A couple of days ago I got back from the Netherlands, but it seems like a lifetime ago.
The culture shock I experienced first going to Europe, and then returning to Morocco, was overwhelming. English was everywhere. I was surrounded by a good deal of wealth. Women weren’t wearing headscarves. Women weren’t wearing jellabas. Women, in fact, were wearing very little in comparison to what I’ve seen for the past couple of months. (And this was in a place at least thirty or so degrees cooler than Rabat.) I could go running by myself and not get harassed. I could go to a bar and stay out late without worrying my host mother. I could simply wander around the city and not stick out, not be stared at.
Picture added for viewing pleasure. Chefchaouen, Morocco.
I want to convey to you how nice it was in the Netherlands after being in Morocco for almost two months, because most students at Whitman, and in general most white people living in the Pacific Northwest, don’t experience that tingling sensation at the back of your neck when you know that people are staring at you. All. The. Time. You don’t know where to look. You automatically look down at your feet, but then you wonder if this makes you seem weak, so you look up in front of you. But this allows you to see people staring at you from the periphery of your vision, and you become even more self-conscious of the attention that you’re attracting.
You can tell when a man is about to call out to you. It’s actually quite amusing to observe. First his eyes lock onto you: target spotted. The obvious next step would be to choose what to say, but this in itself is complicated for the typical Moroccan male. White people in Morocco come from all over Europe, so first he must decide which language to use. Do you look Spanish or French? English or Italian? Apparently my ethnicity is ambiguous, because I have gotten salutations in a plethora of languages. Ciao, bella. Ça va? Hola! Speak English? Parles français? If you watch him at this point, you’ll notice a hint of frustration on his face, as if he was thinking, “Why, oh why, is Moroccan Arabic not universally understood? It would make this so much easier!”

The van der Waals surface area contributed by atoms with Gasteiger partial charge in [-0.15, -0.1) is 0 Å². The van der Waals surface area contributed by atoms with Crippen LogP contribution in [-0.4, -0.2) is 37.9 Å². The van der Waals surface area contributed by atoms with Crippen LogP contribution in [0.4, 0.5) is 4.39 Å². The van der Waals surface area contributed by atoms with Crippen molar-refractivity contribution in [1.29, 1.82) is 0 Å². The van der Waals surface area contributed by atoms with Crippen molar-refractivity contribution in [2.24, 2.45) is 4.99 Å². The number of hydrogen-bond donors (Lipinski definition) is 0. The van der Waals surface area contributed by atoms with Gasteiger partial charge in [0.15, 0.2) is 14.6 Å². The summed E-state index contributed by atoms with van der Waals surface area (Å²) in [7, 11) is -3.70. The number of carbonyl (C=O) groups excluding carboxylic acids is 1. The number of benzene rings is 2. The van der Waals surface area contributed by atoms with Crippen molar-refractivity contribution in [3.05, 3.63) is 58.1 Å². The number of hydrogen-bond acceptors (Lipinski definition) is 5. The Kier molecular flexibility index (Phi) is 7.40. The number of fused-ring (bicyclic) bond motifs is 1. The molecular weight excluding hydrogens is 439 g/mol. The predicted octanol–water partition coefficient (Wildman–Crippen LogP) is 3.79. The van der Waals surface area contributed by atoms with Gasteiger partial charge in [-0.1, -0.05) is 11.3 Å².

I’ve thus been relatively anti-social on the street. Aside from people I see day-to-day, I avoid eye contact and walk fast on my way to class to avoid unwanted interactions.
Here’s the thing about living as an American in Morocco: I will never seem Moroccan. I will never blend in. I knew this coming into the program, but I didn’t comprehend it. So despite my best intentions, there will forever be Moroccan quirks which I’ll never understand. And, despite their best intentions, most of the Moroccans I meet won’t be able to understand me. To illustrate, I once started talking to a local calligrapher in the old medina. He asked me why I was in Morocco, and I tried to explain that I want to study Moroccan society. ”But why,” he pressed, “did you come here when you could have learned all that on the internet?” I said that I additionally wanted to experience something new, something different from life in America, but he refused to accept this answer.
Ultimately, the concept of studying abroad in a place like Morocco is a paradox. I come to learn and to understand what it’s like to be Moroccan, but the fact that I can afford to spend a semester abroad in another country inherently alienates myself from the typical Moroccan. There was an invisible barrier constructed the minute I got off the plane in Rabat in September.
Life in Morocco has not been hard, but it’s not been any cake walk, either. The time I spent in Amsterdam, and the ease I felt while I was there, proved this. And honestly, I’m glad I’m not there for the entire semester. Not only would it be ridiculously expensive, but I wouldn’t be able to appreciate my life back in America. The different lifestyle that I’ve observed here has held up a mirror to the one to which I’m accustomed. And I think, especially as a student of sociology, this is something that cannot be overvalued.